Here’s an interesting pamphlet from the 1959 dedication of a John Hart plaque at the Hart farmstead in Hopewell Borough that includes a sketch and chronology of Hart’s life and service: John Hart Farmstead Plaque Dedication (PDF). The marker was jointly placed by the New Jersey Societies of the Sons of the Revolution and Sons of the American Revolution.
Of course, the name of John Hart is well known here in Hopewell, as our own signer of the Declaration of Independence. However, Hart’s major contributions were locally and in New Jersey, so he is not celebrated and recorded to the level of the better-known founders. Hart was in public service for almost 30 years, serving in the New Jersey Assembly and then the Provincial Congress of New Jersey, as delegate to the Continental Congress, and as Speaker of the General Assembly of the new state. Hart also hosted Washington and his army on his fields in 1778 during the growing season.
Hart also sacrificed much: He was age 65 when he signed the Declaration of Independence, his property was raided by the British in 1776 and he had to flee to the Sourlands, his wife also died in 1776, and he died only a few years later in 1779, well before the end of the Revolutionary War.
This pamphlet then has an interesting backstory, marking the beginnings of Cleon Hammond’s quest to discover and document the life and public service of this man that contemporaries called “Honest John Hart.”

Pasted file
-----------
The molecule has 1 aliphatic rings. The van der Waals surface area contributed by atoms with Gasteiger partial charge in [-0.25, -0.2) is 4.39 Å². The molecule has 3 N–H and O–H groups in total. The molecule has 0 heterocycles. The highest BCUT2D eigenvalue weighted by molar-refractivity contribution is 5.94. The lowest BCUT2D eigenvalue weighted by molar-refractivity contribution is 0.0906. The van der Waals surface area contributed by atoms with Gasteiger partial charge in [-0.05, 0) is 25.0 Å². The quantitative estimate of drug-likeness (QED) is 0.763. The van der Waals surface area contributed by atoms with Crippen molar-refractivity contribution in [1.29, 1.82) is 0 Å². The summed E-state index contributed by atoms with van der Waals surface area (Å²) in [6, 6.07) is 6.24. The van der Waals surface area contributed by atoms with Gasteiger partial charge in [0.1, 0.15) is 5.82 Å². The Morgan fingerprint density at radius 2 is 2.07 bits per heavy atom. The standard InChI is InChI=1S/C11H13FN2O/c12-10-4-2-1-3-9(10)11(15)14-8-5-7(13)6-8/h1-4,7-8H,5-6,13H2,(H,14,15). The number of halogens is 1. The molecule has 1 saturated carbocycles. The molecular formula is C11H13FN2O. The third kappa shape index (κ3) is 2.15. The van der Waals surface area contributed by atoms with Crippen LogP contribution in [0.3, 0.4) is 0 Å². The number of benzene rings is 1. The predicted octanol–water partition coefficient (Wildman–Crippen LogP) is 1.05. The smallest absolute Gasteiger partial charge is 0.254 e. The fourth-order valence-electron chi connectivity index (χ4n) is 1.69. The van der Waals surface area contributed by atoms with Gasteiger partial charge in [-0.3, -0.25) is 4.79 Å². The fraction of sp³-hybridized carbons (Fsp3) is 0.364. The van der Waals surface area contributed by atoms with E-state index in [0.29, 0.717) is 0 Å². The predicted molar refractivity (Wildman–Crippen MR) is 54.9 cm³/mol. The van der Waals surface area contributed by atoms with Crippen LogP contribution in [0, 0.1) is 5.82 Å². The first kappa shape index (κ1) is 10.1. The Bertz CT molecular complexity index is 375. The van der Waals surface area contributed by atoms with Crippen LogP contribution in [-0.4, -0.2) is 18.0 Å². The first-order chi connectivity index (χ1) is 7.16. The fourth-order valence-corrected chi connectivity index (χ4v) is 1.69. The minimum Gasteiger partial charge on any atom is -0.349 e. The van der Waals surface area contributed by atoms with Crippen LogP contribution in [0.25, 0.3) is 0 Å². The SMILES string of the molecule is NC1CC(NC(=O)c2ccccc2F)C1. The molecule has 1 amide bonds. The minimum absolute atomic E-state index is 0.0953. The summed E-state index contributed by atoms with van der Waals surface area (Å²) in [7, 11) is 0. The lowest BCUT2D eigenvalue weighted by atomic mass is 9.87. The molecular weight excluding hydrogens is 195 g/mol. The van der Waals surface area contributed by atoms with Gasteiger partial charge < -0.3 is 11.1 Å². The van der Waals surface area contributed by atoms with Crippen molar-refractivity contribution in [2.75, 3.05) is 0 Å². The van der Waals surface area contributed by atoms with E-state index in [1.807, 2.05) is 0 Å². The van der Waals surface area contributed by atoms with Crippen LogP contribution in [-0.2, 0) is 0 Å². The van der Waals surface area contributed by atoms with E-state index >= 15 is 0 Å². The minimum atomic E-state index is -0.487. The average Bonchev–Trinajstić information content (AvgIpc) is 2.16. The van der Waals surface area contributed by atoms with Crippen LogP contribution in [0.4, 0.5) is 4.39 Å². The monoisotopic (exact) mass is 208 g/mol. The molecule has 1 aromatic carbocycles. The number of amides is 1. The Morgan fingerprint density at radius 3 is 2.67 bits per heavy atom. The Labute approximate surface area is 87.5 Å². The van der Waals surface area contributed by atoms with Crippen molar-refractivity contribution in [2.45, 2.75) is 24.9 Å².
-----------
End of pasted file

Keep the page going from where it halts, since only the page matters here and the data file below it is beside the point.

Lt. Colonel and Mrs. Cleon E. Hammond bought the Hart farmstead around 1952, and set about restoring the property and learning about its history. More than two decades later, in 1977, Hammond published the result of his work, John Hart: The Biography of a Signer of the Declaration of Independence. The book chronicles Hart’s life, and also includes topic chapters examining various issues including the accuracy of his portrait, whether he should be regarded as Presbyterian or Baptist, his actions on slavery, his family and children, and the rarity of his writings.
Benjamin Rush, a signer of the Declaration of Independence, described John Hart as “a plain, honest, well meaning Jersey farmer, with but little education, but with good sense and virtue enough to pursue the true interests of his country.” [DSDI]
Thanks to Bob Lawless for discovering and sharing the pamphlet.